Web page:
What type of herb is Rosemary?
Rosemary (Rosmarinus) is a most versatile and useful herb in the home, being both culinary and medicinal. Rosemary is from the family Lamiaceae and is therefore related to Basil, Thyme and Mint. On the farm we grow over 30 types of Rosemary. They are an evergreen shrub with a height between 10 cm to 1 m and a spread between 50 cm to 1 m depending on habit. The small flowers vary in colour from white & pink to pale or dark blue. They are grouped into three main habits, as explained in Jekka's new book 'A Pocketful of Herbs': prostrate, upright and arching (a mixture of both). This makes them ideal for either ground cover, edging onto gravel or hanging over a wall.
Mythology & history around Rosemary
Rosemary is associated with remembrance and for hundreds of years it was used to improve the memory, but only recently has it been proven to do just that.
From Jekka’s Complete Herb Book, one of our favourite stories about Rosemary comes from Spain. It relates that originally the blue flowers were white. When the Holy family fled into Egypt, the Virgin Mary had to hide from some soldiers, so she spread her cloak over a rosemary bush and knelt behind it. When the soldiers had gone by, she stood up and removed her cloak and the blossoms turned blue in her honour. Also connected to the Christian faith is the story that rosemary will grow for 33 years, the length of Christ’s life, and then die.
In the Elizabethan times, the wedding couple wore or carried a sprig of rosemary as a sign of fidelity. Also, bunches of rosemary were tied with colour ribbon tipped with gold and given to guests at weddings to symbolise love and faithfulness.
How do you grow and maintain Rosemary?
Rosemary requires a well-drained soil and sunny position. It is frost hardy, but in cold areas it prefers to grow against a warm, sunny wall. Rosemary does very well in pots. Jekka's top tips for Rosemarys in containers is to use a soil based potting compost and ensure you feed regularly during the growing season.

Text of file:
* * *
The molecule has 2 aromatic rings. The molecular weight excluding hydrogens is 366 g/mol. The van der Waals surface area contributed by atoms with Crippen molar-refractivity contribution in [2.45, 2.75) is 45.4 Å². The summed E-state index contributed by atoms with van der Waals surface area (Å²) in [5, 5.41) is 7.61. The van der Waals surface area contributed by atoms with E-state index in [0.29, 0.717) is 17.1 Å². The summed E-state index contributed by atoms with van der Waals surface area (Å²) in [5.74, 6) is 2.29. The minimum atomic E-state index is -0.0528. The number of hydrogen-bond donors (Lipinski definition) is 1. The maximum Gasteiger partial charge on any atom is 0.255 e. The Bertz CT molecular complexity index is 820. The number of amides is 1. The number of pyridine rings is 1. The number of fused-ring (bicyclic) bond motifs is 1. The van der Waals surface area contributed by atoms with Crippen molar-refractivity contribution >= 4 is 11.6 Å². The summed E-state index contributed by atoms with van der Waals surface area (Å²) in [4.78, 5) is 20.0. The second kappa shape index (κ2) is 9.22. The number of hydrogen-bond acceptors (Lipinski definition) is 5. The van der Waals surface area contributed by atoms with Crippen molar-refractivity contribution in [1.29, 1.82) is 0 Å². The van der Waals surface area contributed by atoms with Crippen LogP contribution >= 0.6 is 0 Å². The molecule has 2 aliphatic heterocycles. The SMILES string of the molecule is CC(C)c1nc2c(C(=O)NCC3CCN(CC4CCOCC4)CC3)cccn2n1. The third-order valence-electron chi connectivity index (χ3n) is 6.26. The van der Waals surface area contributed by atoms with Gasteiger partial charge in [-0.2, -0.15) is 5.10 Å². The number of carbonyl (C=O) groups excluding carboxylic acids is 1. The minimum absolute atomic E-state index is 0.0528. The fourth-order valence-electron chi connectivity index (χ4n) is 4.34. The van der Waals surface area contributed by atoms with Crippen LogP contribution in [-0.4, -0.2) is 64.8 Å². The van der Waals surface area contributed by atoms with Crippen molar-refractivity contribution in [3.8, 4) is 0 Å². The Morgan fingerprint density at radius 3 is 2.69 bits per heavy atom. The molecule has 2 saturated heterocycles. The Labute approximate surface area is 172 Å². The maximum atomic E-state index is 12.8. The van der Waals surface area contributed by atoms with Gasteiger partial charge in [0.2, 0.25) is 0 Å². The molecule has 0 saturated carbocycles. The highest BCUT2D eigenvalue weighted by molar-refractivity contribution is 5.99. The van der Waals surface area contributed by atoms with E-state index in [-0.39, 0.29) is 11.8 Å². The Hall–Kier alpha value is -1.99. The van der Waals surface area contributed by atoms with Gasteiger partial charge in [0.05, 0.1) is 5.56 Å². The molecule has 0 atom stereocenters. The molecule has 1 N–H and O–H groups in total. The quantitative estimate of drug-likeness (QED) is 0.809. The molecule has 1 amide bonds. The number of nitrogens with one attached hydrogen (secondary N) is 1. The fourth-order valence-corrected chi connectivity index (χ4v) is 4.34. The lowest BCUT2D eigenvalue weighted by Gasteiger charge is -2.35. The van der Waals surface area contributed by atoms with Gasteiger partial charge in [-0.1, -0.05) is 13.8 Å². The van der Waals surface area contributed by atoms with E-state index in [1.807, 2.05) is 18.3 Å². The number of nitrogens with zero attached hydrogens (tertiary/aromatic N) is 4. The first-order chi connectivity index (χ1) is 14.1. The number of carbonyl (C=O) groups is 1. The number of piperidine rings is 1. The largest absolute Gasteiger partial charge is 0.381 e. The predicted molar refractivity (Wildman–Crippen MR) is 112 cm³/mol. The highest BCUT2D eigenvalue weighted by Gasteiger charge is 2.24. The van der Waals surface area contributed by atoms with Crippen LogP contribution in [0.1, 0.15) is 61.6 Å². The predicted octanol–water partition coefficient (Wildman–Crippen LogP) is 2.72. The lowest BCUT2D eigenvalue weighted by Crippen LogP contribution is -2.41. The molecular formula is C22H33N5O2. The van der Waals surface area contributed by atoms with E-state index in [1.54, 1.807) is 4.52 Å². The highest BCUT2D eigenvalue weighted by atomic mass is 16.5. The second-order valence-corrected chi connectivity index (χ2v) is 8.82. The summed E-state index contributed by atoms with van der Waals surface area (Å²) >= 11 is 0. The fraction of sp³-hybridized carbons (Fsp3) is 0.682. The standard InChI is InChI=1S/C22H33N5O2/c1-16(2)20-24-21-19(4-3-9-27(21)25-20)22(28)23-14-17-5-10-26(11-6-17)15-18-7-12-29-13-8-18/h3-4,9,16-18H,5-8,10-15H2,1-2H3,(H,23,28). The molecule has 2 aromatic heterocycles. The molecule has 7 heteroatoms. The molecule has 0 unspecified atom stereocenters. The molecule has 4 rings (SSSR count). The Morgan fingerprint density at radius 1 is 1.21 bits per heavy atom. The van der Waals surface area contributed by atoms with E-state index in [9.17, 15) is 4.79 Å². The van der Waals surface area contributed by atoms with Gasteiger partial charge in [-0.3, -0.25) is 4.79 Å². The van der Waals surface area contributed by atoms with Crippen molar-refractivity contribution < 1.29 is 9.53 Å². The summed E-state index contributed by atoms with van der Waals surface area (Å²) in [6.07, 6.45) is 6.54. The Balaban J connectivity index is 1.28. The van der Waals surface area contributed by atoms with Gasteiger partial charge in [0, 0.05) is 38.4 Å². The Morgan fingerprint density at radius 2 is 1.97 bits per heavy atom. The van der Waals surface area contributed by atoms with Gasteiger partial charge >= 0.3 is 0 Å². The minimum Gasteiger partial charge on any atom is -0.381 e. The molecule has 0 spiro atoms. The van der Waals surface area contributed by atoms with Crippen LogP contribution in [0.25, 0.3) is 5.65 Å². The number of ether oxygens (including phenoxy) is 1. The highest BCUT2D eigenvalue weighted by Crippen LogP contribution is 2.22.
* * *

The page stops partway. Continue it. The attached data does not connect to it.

The cultivated varieties of Rosemary do not come from seed and are propagated from cuttings. When taking cuttings choose a non-flowering shoot and stay within the green, do not cut back where it is just wooden stems as it cannot reshoot. This is also applicable to pruning which should only be done once it has finished flowering in late spring.
Rosemary as a culinary herb
As Rosemary is evergreen, you can pick fresh leaves all year round as long as you are not too greedy.
Rosemary is one of the most useful culinary herbs, combining well with meat, especially lamb, casseroles, tomato sauces, baked fish, rice, salads, egg dishes, apples, vinegars and oils.
Another suggestion is to use the twigs as skewers for lamb on a barbecue. This not only makes the lamb taste good but also the BBQ smell lovely - as its name suggests, Rosmarinus officinalis 'Barbecue ' is ideal for this.
The recipe linked below is for Jekka’s Ginger Rosemary Herb Truffles, which we made on our Festive Cooking with Herbs Master Class.